The Last of the Anarchists: A working-class hero passes away.
By Paul Berman
There used to be many thousands of Italian-speaking anarchists in America – people from Sicily or southern Italy who came to America, worked in blue-collar trades, and read newspapers with names like Subversive Chronicle, The Call of the Refractory Ones, and The Hammer (except the names were in Italian). The Italian anarchists played a notably impassioned role in the American labor movement in the 1910s, and in the 1920s, two of them, Nicola Sacco and Bartolomeo Vanzetti, became still more notable as victims of American injustice. That was pretty much the high point for Italian-speaking anarchism in America.
Still other people favored community-building. Isca participated in two such colonies. One of them, in Stelton, N.J., contained a famous school run on nonauthoritarian principles and was celebrated for its artistic spirit. The other, in Mohegan, N.Y., was more modest. Both the colonies were pleasant enough, if considered as working-class suburbs for people with an imaginative sense of how to live; but neither colony was in the slightest bit subversive. Then came World War II, and Isca and the anarchists had to choose between upholding their revolutionary intransigence or supporting the United States in the war – and he and probably a good half of the anarchist movement, the people around the anarcho-syndicalist theoretician Rudolf Rocker, came out for the war, which was sensible of them. But in that way the anarchists demoted their tiny revolutionary movement to a philosophical current, even if they stoutly denied doing anything of the sort.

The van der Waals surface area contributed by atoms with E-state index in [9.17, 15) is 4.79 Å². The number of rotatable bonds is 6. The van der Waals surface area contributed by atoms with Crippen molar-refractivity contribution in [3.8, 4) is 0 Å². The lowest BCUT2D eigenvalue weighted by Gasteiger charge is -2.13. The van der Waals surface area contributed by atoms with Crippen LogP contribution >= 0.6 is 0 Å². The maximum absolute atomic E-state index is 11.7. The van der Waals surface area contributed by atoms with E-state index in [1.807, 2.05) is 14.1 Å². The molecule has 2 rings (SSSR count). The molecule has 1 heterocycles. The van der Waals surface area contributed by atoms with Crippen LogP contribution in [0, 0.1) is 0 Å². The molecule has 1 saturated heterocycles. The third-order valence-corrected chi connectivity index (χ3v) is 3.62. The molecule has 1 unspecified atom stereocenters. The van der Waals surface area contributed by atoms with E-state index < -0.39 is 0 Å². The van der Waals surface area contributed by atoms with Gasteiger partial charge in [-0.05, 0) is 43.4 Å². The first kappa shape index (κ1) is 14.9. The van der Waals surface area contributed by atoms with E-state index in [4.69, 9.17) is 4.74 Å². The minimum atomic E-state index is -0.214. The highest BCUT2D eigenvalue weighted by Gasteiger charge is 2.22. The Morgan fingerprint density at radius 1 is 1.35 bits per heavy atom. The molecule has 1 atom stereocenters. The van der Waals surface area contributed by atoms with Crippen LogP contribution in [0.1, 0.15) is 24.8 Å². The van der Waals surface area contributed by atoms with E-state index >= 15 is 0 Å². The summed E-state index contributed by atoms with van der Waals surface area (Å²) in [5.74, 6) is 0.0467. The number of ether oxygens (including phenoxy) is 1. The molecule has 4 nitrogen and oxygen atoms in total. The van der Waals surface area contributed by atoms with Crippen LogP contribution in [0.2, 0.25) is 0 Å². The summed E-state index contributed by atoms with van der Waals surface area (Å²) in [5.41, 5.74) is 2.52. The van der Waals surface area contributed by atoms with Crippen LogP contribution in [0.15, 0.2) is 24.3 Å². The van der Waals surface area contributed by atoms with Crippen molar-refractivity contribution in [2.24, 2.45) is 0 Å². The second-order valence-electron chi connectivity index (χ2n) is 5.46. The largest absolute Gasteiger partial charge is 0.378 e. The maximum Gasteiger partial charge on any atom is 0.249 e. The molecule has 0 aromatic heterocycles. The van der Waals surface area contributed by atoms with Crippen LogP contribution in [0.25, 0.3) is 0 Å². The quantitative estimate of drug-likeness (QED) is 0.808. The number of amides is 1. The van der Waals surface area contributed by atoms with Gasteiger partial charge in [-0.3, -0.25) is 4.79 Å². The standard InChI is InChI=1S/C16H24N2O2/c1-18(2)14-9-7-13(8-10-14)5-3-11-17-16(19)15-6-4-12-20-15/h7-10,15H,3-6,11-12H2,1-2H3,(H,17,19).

In 1945, Isca helped found the Libertarian Book Club, which for the last half-century has been the most stable of the anarchist organizations in New York. (The word “libertarian” began as a left-wing synonym for “anarchist,” and was taken over by the right-wing free-marketers of the Libertarian Party only in recent decades.) The club held lectures in the hall of a Jewish social-democratic fraternal order, the Workmen’s Circle, and in the 1970s, when I was a student, I used to attend. Sometimes I was invited to speak. The room was full of elderly Wobblies and their wives (or “companions,” to use the anarchist term), retired sailors, machinists, typographers, veterans of the Russian Revolution of 1917, and heroes of the Spanish anarchist revolution of the 1930s. I had never addressed a more wonderful audience. And of those people, no one was more attentive or interested than Valerio Isca.
I visited him at his home – he lived in a cooperative put up by the garment workers’ union in Manhattan – and I was astonished by his book collection. Isca was a champion of the libertarian socialist ethics of Peter Kropotkin, but his fondest possession turned out to be a shelf full of books by Henry D. Thoreau. From those two thinkers, Kropotkin and Thoreau, he drew his approach to life: dignified, independent, a little truculent maybe, full of animus against bosses and priests, but also full of love for learning, for his fellow workers – and for the woods.
Paul Avrich, the great historian of American anarchism, has written a fascinating and invaluable book called Anarchist Voices, which contains interviews with 180 of the old-fashioned anarchists, Italian-speaking and otherwise – most of them gone now. Leafing through that book, I come across virtually the entire audience that used to hear my lectures at the Libertarian Book Club. And in Avrich’s pages I come across my old friend who loved Thoreau.
Isca died in 1996
Paul Berman is the author of A Tale of Two Utopias: The Political Journey of the Generation of 1968. From Slate.com